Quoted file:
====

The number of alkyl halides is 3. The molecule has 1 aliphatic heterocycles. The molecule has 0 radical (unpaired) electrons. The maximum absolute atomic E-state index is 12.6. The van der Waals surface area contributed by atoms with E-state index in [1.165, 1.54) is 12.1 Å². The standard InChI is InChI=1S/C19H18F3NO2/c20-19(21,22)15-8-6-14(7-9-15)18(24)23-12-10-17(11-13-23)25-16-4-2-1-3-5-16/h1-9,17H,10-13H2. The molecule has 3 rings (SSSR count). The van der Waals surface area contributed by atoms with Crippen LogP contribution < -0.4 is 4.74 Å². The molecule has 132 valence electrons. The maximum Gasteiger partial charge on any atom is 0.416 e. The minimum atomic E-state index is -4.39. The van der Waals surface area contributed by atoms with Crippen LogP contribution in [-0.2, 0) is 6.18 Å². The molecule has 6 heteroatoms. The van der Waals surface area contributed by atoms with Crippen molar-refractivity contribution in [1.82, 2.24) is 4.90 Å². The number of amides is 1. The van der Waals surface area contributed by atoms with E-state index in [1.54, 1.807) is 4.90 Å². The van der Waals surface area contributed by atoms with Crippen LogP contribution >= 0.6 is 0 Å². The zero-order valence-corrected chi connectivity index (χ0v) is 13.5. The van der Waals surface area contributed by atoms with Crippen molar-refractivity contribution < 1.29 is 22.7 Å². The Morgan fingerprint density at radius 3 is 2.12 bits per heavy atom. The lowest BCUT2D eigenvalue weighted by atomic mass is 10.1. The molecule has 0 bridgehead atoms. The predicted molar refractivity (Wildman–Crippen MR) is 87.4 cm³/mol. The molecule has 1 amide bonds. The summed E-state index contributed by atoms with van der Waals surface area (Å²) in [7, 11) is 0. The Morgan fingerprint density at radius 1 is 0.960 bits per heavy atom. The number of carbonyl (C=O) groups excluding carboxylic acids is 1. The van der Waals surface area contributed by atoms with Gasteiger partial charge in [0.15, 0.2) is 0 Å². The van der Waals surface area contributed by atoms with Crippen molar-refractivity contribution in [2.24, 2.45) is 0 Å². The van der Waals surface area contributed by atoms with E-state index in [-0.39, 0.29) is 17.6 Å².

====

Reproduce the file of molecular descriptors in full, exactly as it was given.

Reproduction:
The number of alkyl halides is 3. The molecule has 1 aliphatic heterocycles. The molecule has 0 radical (unpaired) electrons. The maximum absolute atomic E-state index is 12.6. The van der Waals surface area contributed by atoms with E-state index in [1.165, 1.54) is 12.1 Å². The standard InChI is InChI=1S/C19H18F3NO2/c20-19(21,22)15-8-6-14(7-9-15)18(24)23-12-10-17(11-13-23)25-16-4-2-1-3-5-16/h1-9,17H,10-13H2. The molecule has 3 rings (SSSR count). The van der Waals surface area contributed by atoms with Crippen LogP contribution < -0.4 is 4.74 Å². The molecule has 132 valence electrons. The maximum Gasteiger partial charge on any atom is 0.416 e. The minimum atomic E-state index is -4.39. The van der Waals surface area contributed by atoms with Crippen LogP contribution in [-0.2, 0) is 6.18 Å². The molecule has 6 heteroatoms. The van der Waals surface area contributed by atoms with Crippen molar-refractivity contribution in [1.82, 2.24) is 4.90 Å². The number of amides is 1. The van der Waals surface area contributed by atoms with E-state index in [1.54, 1.807) is 4.90 Å². The van der Waals surface area contributed by atoms with Crippen LogP contribution >= 0.6 is 0 Å². The zero-order valence-corrected chi connectivity index (χ0v) is 13.5. The van der Waals surface area contributed by atoms with Crippen molar-refractivity contribution < 1.29 is 22.7 Å². The Morgan fingerprint density at radius 3 is 2.12 bits per heavy atom. The lowest BCUT2D eigenvalue weighted by atomic mass is 10.1. The molecule has 0 bridgehead atoms. The predicted molar refractivity (Wildman–Crippen MR) is 87.4 cm³/mol. The molecule has 1 amide bonds. The summed E-state index contributed by atoms with van der Waals surface area (Å²) in [7, 11) is 0. The Morgan fingerprint density at radius 1 is 0.960 bits per heavy atom. The number of carbonyl (C=O) groups excluding carboxylic acids is 1. The van der Waals surface area contributed by atoms with Gasteiger partial charge in [0.15, 0.2) is 0 Å². The van der Waals surface area contributed by atoms with Crippen molar-refractivity contribution in [2.24, 2.45) is 0 Å². The van der Waals surface area contributed by atoms with E-state index in [-0.39, 0.29) is 17.6 Å².